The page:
Why do we do this? The midrash says…
I have often heard these lines and even said them myself. We use the body of literature known as the midrash to interpret the Torah, the law, and our rituals so that we may understand them better. For example, when I was little I heard the story of Abraham and the idols. It is a midrash to explain how Abraham became who he was. His father owns an idol shop and one day Abraham destroys all of the idols. When his father comes back and asks what happened, Abraham explains that he didn’t do anything…the idols destroyed one another. It wasn’t until I was older and actually read the Bible that I learned that this story did not occur in the Torah, but instead was from the midrash.
Although the midrash usually refers to rabbinic texts that are hundreds of years old, I think that we are still creating midrash. And as educators, we often fling the word midrash around to share stories that we might have learned somewhere, although we may not remember where. And we even encourage our students to create midrashim.
A particular midrash came to mind recently as I was checking my online social networks. I noticed that several of my contacts posted the same thing to twitter, LinkedIn, and facebook. I’ve been guilty of posting my blogposts to all three networks, but for other posts, I usually choose what posts belongs where. I think of twitter as broadcasting to the entire world, LinkedIn as sharing with just my professional colleagues (and others in the professional world even if we do not know each other), and facebook as the place to share things that I would only want to go to people I actually know. The really personal stuff never goes on any site. There is some bleeding of professional contacts into facebook, but the content is still appropriate to the place. (I have other social network accounts, but I rarely use them.)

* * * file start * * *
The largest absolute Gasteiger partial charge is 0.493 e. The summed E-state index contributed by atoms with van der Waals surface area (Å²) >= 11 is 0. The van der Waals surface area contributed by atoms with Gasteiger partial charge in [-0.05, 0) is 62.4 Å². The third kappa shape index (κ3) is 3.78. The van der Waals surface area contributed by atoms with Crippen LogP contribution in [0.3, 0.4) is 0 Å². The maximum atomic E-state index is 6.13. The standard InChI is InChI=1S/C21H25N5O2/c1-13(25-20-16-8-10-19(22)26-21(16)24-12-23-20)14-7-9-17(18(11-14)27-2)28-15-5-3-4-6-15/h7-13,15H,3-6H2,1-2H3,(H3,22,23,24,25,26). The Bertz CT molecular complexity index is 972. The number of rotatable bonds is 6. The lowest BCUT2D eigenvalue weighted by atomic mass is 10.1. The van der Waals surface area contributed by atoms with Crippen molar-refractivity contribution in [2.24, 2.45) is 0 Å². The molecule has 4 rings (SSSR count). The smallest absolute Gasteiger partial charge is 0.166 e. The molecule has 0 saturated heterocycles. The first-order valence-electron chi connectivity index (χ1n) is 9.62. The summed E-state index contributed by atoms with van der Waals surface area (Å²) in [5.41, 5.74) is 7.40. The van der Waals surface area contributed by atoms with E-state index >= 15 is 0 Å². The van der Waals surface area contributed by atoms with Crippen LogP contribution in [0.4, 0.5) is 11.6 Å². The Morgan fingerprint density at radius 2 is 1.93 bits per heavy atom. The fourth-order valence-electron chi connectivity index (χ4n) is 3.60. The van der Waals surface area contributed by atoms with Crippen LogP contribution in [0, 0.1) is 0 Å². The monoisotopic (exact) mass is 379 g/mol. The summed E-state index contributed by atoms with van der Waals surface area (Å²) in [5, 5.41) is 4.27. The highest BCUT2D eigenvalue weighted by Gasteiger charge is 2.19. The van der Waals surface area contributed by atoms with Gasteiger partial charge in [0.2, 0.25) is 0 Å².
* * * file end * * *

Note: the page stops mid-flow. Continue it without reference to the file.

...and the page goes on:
As I read some random tweet which was also inappropriately posted to LinkedIn, I thought of the perfect midrashic analogy. Although I haven’t been able to track down a source (it was probably the imagination of some teacher of mine along the way) I remember the midrash I learned about Shabbat candle lighting. Prior to lighting candles on Friday evenings, we wave our hands toward our own faces three times before we cover our eyes, to bring in the warmth of the candles. The midrash I learned, and taught several times, is that the first big wave is to gather in the whole world to the warmth of the candles. The second wave is to bring in our larger community — our city, synagogue, friends. The last wave is to bring in our family, our loved ones. While each wave looks the same, they are most definitely different.
Perhaps when we post online, we should think about the candle waves in reverse. What are we putting out and to whom? What goes on tumblr, Google+, and the myriad of other websites out there where we can share our thoughts and materials? We might want to think about whether we want the entire world to see this, the greater community, or our immediate community. Let the midrash be our guide!
PS: When I write a blog post, I actually do want to broadcast it to my followers on twitter, my professional contacts on LinkedIn, and my friends on facebook.